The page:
See the Book of Job in the Tanach for a complete list of the calamities that befell God’s man Job.
The Burg Kalifa is an amazing building. You can read all about it here.
PBS has undertaken a series on super sky-scrapers. You can readmore about it here.
Talking about God repenting, or being sorry for what she has done is difficult because the language is old and the word has a surprising number of (all correct) meanings. Hebrew is an ancient language. It served its purpose at the time, and still does. But the number of Hebrew words in use today far exceeds those of God’s early days.
In this case, we are looking at the Hebrew word נָחַם (Nachom… pronounce it like the musical phrase na, na-na, na-na and like the word calm, if it didn’t have an L in it. Also, to write it correctly in English there is an H in it, but you don’t make a traditional English ch sound)
Nacham can mean to repent, to comfort, to feel generally bad about, sorrow, grief. So translating this word as repent, or sorry, is dicey. But we either translate or we remain in the dark.
In the essay, I’ve made a good-enough translation by simply using several of the possible correct translations. But here are some more to show you how others have translated it, and so that you can see the range of the word:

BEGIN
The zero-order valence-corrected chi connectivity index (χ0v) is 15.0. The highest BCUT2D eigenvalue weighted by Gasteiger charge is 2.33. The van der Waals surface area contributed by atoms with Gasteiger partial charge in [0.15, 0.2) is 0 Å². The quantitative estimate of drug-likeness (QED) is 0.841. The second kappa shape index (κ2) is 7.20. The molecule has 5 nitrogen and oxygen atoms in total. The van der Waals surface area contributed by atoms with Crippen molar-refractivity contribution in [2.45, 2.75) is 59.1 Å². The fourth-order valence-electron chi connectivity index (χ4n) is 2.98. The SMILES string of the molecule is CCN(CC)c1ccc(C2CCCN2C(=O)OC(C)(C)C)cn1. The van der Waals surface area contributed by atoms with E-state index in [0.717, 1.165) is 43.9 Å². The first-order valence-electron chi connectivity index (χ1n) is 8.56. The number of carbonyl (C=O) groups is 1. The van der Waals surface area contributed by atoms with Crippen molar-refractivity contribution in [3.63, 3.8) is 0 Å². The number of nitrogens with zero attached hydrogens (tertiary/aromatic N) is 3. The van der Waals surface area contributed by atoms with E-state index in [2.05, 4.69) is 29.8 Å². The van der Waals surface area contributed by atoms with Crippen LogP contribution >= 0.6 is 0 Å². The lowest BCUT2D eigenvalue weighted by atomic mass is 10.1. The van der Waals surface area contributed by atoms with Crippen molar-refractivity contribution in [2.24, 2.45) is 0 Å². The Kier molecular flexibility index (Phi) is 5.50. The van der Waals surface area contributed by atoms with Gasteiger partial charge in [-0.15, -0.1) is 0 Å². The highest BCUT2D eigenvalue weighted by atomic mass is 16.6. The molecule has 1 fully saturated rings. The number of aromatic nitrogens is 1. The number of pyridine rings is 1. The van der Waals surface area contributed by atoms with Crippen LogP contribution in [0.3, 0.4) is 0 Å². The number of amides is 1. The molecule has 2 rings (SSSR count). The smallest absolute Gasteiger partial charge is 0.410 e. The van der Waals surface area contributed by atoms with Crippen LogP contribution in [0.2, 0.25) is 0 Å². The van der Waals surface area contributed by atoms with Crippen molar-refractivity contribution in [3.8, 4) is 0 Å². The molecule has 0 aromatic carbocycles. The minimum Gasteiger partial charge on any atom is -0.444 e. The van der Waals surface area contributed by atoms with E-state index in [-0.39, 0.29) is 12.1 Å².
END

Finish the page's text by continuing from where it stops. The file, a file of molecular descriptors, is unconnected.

God made a mistake
Webster’s Bible Translation… And the LORD repented that he had made man on the earth
JPS Tanach 1917… And it repented the LORD that He had made man on the earth.
New International Version… The Lord regretted…
New American Standard… The Lord was sorry…
King James Bible… And it repented the Lord…
JPS Tanach 1917… And it repented the LORD
Jubilee Bible 2000… And the LORD repented
The same word, נָחַם is used similarly in the very next verse too.
Webster’s Bible Translation… And the LORD said, I will destroy man whom I have created, from the face of the earth, both man and beast, and the creeping animal, and the fowls of the air; for I repent that I have made them.
JPS Tanach 1017… And the LORD said: ‘I will blot out man whom I have created from the face of the earth; both man, and beast, and creeping thing, and fowl of the air; for it repenteth Me that I have made them.
New International Version… I regret that I have made them.
New Living Translation… I am sorry I ever made them
King James bible… .for it repenteth me that I have made them.
International Standard Version. I’m grieving that I made them
Young’s Literal Translation… I have repented that I have made them.
God admitted that making Saul king over Israel was also a mistake.
I Samuel 15:11
I Samuel 15:11 (Also, the word is similarly used just a few verses later in I Samuel 15:35)
Webster’s Bible Translation